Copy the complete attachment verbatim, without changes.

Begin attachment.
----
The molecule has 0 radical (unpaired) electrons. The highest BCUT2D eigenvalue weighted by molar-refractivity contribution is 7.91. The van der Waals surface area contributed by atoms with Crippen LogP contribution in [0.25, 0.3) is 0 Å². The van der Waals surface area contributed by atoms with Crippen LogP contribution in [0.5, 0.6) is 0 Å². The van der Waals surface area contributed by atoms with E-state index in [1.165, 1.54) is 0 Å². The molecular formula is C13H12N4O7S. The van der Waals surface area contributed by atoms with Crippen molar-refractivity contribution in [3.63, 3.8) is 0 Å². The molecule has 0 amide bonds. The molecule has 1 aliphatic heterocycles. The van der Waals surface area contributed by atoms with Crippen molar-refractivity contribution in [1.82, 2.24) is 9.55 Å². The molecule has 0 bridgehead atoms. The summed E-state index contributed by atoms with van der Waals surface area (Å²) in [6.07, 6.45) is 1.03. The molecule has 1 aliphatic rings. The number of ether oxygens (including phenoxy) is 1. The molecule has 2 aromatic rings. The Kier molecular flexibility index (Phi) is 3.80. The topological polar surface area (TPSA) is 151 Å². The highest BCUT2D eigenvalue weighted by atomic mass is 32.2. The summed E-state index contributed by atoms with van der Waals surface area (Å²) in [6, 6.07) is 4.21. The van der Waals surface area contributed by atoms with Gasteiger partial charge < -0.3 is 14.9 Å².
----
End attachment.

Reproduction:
The molecule has 0 radical (unpaired) electrons. The highest BCUT2D eigenvalue weighted by molar-refractivity contribution is 7.91. The van der Waals surface area contributed by atoms with Crippen LogP contribution in [0.25, 0.3) is 0 Å². The van der Waals surface area contributed by atoms with Crippen LogP contribution in [0.5, 0.6) is 0 Å². The van der Waals surface area contributed by atoms with E-state index in [1.165, 1.54) is 0 Å². The molecular formula is C13H12N4O7S. The van der Waals surface area contributed by atoms with Crippen molar-refractivity contribution in [3.63, 3.8) is 0 Å². The molecule has 0 amide bonds. The molecule has 1 aliphatic heterocycles. The van der Waals surface area contributed by atoms with Crippen molar-refractivity contribution in [1.82, 2.24) is 9.55 Å². The molecule has 0 bridgehead atoms. The summed E-state index contributed by atoms with van der Waals surface area (Å²) in [6.07, 6.45) is 1.03. The molecule has 1 aliphatic rings. The number of ether oxygens (including phenoxy) is 1. The molecule has 2 aromatic rings. The Kier molecular flexibility index (Phi) is 3.80. The topological polar surface area (TPSA) is 151 Å². The highest BCUT2D eigenvalue weighted by atomic mass is 32.2. The summed E-state index contributed by atoms with van der Waals surface area (Å²) in [6, 6.07) is 4.21. The van der Waals surface area contributed by atoms with Gasteiger partial charge < -0.3 is 14.9 Å².